Nova Scotia has strengthened government’s cybersecurity and improved the Province’s ability to respond to cyberthreats

General Intrests

**** CNS Media Release

MOVEit Public Report Released
Nova Scotia has strengthened government’s cybersecurity and improved the Province’s ability to respond to cyberthreats since Nova Scotians’ personal information was stolen in the MOVEit breach one year ago.

The Province is also committed to further action on the evolving issues around cybersecurity as outlined in its final report on the breach, released today, May 29.

“I’d love to be able to say we will never face another cybersecurity breach. Cyberthreats are unfortunately a reality in the world we now live in. Everyone – governments, private companies and people – are all at risk. We must take steps to protect ourselves,” said Cyber Security and Digital Solutions Minister Colton LeBlanc. “We learned important lessons from the MOVEit breach and our response to it. We made changes immediately, and we’ll continue to strengthen our defences to keep Nova Scotians’ information as safe as we can.”

The Province has already acted on recommendations in the report. The recommendations include:
– enhance security within the MOVEit file transfer system
– improve how data is classified and managed
– ensure there is enhanced capacity to respond to large-scale breaches
– continuously review and adapt the overall cybersecurity strategy to strengthen the ability to respond to large-scale events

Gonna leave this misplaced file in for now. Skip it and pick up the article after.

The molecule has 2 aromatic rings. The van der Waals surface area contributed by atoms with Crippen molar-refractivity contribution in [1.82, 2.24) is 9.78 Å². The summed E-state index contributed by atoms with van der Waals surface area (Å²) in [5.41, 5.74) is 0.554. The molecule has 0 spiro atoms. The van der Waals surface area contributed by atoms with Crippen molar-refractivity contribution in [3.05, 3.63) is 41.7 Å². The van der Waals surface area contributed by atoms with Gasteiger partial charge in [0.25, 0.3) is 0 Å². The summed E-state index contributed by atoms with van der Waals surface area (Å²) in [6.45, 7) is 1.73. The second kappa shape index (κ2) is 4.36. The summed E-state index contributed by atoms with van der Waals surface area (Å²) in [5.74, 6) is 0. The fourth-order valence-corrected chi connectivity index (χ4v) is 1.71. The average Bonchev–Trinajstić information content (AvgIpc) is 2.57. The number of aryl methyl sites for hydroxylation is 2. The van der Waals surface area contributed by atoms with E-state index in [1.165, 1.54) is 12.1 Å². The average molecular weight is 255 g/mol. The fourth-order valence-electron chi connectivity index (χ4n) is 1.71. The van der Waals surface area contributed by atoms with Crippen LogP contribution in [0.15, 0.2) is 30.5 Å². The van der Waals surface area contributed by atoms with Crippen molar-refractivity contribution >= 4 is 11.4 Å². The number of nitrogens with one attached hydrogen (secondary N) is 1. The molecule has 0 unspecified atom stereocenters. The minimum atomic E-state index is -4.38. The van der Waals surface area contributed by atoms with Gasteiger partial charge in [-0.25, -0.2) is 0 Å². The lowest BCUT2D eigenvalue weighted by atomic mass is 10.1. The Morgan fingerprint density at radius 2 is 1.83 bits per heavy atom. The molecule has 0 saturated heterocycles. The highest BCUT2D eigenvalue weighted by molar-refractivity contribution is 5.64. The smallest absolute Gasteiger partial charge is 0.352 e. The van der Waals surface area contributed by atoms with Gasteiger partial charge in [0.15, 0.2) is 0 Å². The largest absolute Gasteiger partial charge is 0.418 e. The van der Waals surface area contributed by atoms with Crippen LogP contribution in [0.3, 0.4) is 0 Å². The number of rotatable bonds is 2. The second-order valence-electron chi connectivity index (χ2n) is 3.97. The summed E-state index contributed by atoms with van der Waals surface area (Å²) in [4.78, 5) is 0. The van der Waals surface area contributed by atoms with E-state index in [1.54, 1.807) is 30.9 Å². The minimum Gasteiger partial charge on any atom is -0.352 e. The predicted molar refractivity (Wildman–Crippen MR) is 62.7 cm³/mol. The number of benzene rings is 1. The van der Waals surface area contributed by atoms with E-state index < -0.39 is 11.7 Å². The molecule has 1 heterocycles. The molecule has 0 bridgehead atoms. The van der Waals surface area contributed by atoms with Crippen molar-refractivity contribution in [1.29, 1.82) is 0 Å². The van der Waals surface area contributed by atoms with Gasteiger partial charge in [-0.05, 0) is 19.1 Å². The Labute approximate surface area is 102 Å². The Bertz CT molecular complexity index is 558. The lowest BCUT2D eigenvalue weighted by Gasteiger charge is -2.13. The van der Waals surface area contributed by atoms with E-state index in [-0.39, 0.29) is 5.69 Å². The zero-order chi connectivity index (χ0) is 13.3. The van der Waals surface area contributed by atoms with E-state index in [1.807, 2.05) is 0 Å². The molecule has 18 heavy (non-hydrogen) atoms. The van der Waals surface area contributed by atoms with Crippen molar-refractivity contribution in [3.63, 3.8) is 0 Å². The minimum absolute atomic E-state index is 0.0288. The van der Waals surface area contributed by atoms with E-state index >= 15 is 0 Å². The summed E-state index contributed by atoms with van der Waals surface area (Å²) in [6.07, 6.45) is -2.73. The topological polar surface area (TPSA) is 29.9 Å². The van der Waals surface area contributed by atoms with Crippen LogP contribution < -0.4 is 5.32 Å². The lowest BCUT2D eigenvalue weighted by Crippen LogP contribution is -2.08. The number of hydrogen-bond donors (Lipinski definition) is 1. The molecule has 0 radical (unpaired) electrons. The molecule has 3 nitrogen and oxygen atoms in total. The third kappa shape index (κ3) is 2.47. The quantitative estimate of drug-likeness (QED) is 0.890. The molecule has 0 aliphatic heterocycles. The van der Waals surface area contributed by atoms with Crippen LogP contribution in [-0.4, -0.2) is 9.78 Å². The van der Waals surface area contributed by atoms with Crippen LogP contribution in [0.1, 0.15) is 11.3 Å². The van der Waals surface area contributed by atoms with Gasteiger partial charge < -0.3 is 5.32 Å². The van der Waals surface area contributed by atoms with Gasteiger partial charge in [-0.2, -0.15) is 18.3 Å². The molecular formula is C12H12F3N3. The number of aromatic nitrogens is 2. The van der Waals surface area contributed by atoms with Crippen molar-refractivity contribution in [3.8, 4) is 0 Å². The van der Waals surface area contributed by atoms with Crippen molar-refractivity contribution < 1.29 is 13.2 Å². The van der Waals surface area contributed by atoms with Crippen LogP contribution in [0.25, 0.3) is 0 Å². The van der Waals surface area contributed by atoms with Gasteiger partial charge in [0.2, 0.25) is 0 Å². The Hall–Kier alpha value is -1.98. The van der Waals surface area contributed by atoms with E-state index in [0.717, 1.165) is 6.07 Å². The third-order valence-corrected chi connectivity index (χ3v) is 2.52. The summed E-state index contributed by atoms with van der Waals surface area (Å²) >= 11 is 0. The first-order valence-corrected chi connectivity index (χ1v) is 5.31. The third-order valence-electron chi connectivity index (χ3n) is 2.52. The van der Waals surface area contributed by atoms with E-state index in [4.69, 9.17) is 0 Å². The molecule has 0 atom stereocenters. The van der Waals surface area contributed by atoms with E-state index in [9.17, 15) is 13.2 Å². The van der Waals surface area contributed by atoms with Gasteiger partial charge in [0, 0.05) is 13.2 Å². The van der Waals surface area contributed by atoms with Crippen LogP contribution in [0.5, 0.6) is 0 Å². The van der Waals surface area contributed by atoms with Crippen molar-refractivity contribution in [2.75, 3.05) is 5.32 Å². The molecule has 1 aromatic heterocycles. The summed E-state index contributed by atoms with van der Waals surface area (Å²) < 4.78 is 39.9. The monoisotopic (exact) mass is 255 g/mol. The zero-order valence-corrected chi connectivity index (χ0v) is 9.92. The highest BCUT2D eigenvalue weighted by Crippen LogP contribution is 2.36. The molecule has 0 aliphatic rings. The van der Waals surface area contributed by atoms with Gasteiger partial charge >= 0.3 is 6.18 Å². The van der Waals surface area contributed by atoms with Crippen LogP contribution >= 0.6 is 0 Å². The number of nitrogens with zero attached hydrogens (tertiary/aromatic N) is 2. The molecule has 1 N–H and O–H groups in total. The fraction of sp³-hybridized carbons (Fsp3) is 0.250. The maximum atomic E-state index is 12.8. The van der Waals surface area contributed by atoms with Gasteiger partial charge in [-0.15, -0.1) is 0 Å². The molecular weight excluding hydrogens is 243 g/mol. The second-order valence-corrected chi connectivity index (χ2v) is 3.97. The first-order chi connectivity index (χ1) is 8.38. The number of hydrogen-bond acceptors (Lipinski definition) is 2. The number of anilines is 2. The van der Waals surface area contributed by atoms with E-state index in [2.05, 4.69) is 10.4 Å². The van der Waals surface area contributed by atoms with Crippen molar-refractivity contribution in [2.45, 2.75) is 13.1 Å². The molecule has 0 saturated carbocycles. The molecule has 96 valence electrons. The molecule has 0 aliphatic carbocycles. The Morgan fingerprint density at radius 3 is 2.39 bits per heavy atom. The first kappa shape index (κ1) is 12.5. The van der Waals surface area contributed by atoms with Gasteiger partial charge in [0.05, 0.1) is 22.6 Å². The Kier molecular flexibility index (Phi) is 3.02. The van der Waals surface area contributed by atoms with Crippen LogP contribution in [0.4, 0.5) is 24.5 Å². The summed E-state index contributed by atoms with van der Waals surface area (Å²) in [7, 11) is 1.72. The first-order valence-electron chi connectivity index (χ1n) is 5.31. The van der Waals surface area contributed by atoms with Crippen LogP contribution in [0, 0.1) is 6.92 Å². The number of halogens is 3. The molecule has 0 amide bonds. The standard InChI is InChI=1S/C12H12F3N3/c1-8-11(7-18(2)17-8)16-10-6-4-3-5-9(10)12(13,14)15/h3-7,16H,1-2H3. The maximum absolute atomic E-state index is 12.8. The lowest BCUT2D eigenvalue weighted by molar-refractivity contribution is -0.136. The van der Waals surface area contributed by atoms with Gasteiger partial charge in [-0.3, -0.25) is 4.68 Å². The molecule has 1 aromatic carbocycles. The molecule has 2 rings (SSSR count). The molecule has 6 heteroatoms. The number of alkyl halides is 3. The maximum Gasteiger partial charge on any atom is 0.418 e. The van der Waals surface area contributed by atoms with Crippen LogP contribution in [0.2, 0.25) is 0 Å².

– require all staff to take mandatory cybersecurity awareness training every year

– work closely with other jurisdictions, across Canada and around the world, to share information and build capacity in Nova Scotia.

In total, responding to the MOVEit breach cost $3.8 million.

“I don’t measure an organization’s success in cyber-resiliency by a lack of events or incidents. I measure it by how well they handle it, how clearly they explain it and how they apply the lessons they’ve learned. By that measure, Nova Scotia has done well. They showed tremendous leadership following last year’s MoveIt breach, demonstrating a strong command of the situation and outstanding transparency in response efforts.” 
— David Shipley, co-founder and CEO, Beauceron Security Inc.

Quick Facts:
– the MOVEit vulnerability happened on May 30 and 31, 2023, impacting governments and private companies around the world that used this file transfer service
– the Province sent out more than 168,000 notification letters to Nova Scotians whose personal information was breached
– people affected included retired teachers, civil servants, people who received parking tickets in Halifax Regional Municipality and 1,923 patients whose personal health information was stolen
– credit monitoring was offered to those whose sensitive personal information, including social insurance numbers and financial data, was stolen; 30,000 people signed up for the service.

Additional Resources:
MOVEit public report:

Canadian Centre for Cyber Security:


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